Bovis ISSN 2398-2993

Pseudo-lumpy skin disease

Contributor(s): Catherine Fraser , Ben Dustan

Introduction

  • Cause: bovine herpes virus 2 (Allerton virus).
  • Signs: multiple nodules in the skin.
  • Diagnosis: virus isolation and histopathology.
  • Treatment: local treatment, control of secondary infection and fly strike.
  • Prognosis: good for self-cure over 2-3 weeks.

Pathogenesis

Etiology

  • A highly infectious cause of bovine skin disease.
  • Infection is caused by herpes virus 2 (Allerton virus) Bovine herpes virus. The incubation period is 2-4 weeks. The same virus causes bovine herpes mamillitis Mamillitis: bovine herpes mamillitis.
  • Unlike BHV-1, BHV-2 seems  to be mechanical/vector spread rather than respiratory/aerosolic so BHV-2 may not be as infectious as BHV-1.

Predisposing factors

General

  • Possible fly transmission.

Timecourse

  • Incubation period is 2-4 weeks.
  • Self cure after 2-3 weeks.
  • Immunity for 1-2 years after infection.

Epidemiology

  • In Africa, where disease is endemic, infection is associated with infection in wild game, up to 85% wild buffalo being affected as well as numerous other game species.
  • Surmised that biting flies responsible for transmission and BHV2 has been isolated from biting flies.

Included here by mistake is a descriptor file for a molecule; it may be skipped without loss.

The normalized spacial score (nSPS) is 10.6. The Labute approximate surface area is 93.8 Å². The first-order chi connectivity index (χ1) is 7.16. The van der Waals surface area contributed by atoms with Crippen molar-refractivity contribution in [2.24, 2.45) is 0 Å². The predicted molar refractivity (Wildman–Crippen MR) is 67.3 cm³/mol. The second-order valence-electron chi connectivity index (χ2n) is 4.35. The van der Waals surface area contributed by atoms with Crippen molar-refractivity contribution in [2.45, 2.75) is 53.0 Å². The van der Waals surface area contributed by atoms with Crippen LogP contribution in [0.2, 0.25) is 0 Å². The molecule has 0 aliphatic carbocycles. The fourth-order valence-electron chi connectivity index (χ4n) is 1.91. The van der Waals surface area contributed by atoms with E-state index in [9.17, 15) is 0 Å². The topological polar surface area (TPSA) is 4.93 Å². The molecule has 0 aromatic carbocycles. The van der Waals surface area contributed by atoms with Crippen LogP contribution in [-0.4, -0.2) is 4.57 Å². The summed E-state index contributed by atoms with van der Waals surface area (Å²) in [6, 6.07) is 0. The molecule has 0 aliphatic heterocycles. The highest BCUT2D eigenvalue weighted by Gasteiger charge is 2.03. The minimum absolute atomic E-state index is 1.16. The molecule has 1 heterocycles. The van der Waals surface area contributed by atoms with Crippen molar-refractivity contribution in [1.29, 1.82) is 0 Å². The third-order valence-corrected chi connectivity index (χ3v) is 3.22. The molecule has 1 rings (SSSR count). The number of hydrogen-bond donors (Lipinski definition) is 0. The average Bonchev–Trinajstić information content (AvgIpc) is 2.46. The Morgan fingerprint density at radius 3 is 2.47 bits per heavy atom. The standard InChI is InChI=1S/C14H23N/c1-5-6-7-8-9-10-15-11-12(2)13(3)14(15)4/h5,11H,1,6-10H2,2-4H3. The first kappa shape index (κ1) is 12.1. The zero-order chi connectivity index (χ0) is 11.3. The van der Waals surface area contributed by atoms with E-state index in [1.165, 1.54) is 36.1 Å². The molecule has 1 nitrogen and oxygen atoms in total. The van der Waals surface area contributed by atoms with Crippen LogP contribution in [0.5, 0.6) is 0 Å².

Diagnosis

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Treatment

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Prevention

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Outcomes

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Further Reading

Publications

Refereed Papers

  • Recent references from PubMed and VetMedResource.
  • Brenner J, Sharir B, Yadin H, Perl S & Stram Y (2009) Herpesvirus type 2 in biopsy of a cow with possible pseudo-lumpy-skin disease. Vet Rec 165 (18), 539-40 PubMed.
  • d'Offay J M, Floyd J G, Eberle R, Saliki J T, Brock K V, D'Andrea G H & McMillan K L (2003) Use of a polymerase chain reaction assay to detect bovine herpesvirus type 2 DNA in skin lesions from cattle suspected to have pseudo-lumpy skin disease. J Am Vet Med Assoc 15 222 (10), 1404-7, 1366-7 PubMed.
  • Plowright W & Jessett D M (1971) Investigations of Allerton-type herpes virus infection in East African game animals and cattle. J Hyg (Lond) 69 (2), 209-22 PubMed.

Other sources of information

  • Dinter Z & Morein B (eds) (1990) Virus Infections of Ruminants. Elsevier Science Publishers.
  • Scott D W (1988) Large Animal Dermatology. Saunders.


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